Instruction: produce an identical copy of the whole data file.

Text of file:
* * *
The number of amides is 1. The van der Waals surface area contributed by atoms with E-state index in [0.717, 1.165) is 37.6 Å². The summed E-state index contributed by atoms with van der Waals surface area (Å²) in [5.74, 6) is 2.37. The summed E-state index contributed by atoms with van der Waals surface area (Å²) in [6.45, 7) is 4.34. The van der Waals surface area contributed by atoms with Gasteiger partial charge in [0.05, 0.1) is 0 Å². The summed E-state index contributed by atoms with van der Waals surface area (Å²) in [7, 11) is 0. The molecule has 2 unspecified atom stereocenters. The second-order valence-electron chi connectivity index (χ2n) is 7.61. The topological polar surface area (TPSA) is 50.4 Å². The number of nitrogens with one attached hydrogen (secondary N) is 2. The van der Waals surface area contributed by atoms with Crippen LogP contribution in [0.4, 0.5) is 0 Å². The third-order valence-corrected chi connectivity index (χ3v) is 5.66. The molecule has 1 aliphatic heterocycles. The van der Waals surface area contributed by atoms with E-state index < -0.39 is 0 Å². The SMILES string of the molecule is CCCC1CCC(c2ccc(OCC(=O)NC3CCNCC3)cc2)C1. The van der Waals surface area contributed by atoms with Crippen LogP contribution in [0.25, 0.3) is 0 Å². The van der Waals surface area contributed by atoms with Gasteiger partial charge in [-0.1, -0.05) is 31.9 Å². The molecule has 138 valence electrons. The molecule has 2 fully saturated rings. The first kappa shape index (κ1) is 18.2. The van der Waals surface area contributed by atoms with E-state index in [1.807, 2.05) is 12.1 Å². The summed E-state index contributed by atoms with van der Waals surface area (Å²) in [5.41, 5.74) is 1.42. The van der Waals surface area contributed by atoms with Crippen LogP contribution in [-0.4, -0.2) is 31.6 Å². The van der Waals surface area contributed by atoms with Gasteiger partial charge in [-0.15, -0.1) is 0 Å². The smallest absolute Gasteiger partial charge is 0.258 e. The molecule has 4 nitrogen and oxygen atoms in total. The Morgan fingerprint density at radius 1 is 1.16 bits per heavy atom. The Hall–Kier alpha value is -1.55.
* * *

The number of amides is 1. The van der Waals surface area contributed by atoms with E-state index in [0.717, 1.165) is 37.6 Å². The summed E-state index contributed by atoms with van der Waals surface area (Å²) in [5.74, 6) is 2.37. The summed E-state index contributed by atoms with van der Waals surface area (Å²) in [6.45, 7) is 4.34. The van der Waals surface area contributed by atoms with Gasteiger partial charge in [0.05, 0.1) is 0 Å². The summed E-state index contributed by atoms with van der Waals surface area (Å²) in [7, 11) is 0. The molecule has 2 unspecified atom stereocenters. The second-order valence-electron chi connectivity index (χ2n) is 7.61. The topological polar surface area (TPSA) is 50.4 Å². The number of nitrogens with one attached hydrogen (secondary N) is 2. The van der Waals surface area contributed by atoms with Crippen LogP contribution in [0.4, 0.5) is 0 Å². The third-order valence-corrected chi connectivity index (χ3v) is 5.66. The molecule has 1 aliphatic heterocycles. The van der Waals surface area contributed by atoms with E-state index < -0.39 is 0 Å². The SMILES string of the molecule is CCCC1CCC(c2ccc(OCC(=O)NC3CCNCC3)cc2)C1. The van der Waals surface area contributed by atoms with Crippen LogP contribution in [0.25, 0.3) is 0 Å². The van der Waals surface area contributed by atoms with Gasteiger partial charge in [-0.1, -0.05) is 31.9 Å². The molecule has 138 valence electrons. The molecule has 2 fully saturated rings. The first kappa shape index (κ1) is 18.2. The van der Waals surface area contributed by atoms with E-state index in [1.807, 2.05) is 12.1 Å². The summed E-state index contributed by atoms with van der Waals surface area (Å²) in [5.41, 5.74) is 1.42. The van der Waals surface area contributed by atoms with Crippen LogP contribution in [-0.4, -0.2) is 31.6 Å². The van der Waals surface area contributed by atoms with Gasteiger partial charge in [-0.15, -0.1) is 0 Å². The smallest absolute Gasteiger partial charge is 0.258 e. The molecule has 4 nitrogen and oxygen atoms in total. The Morgan fingerprint density at radius 1 is 1.16 bits per heavy atom. The Hall–Kier alpha value is -1.55.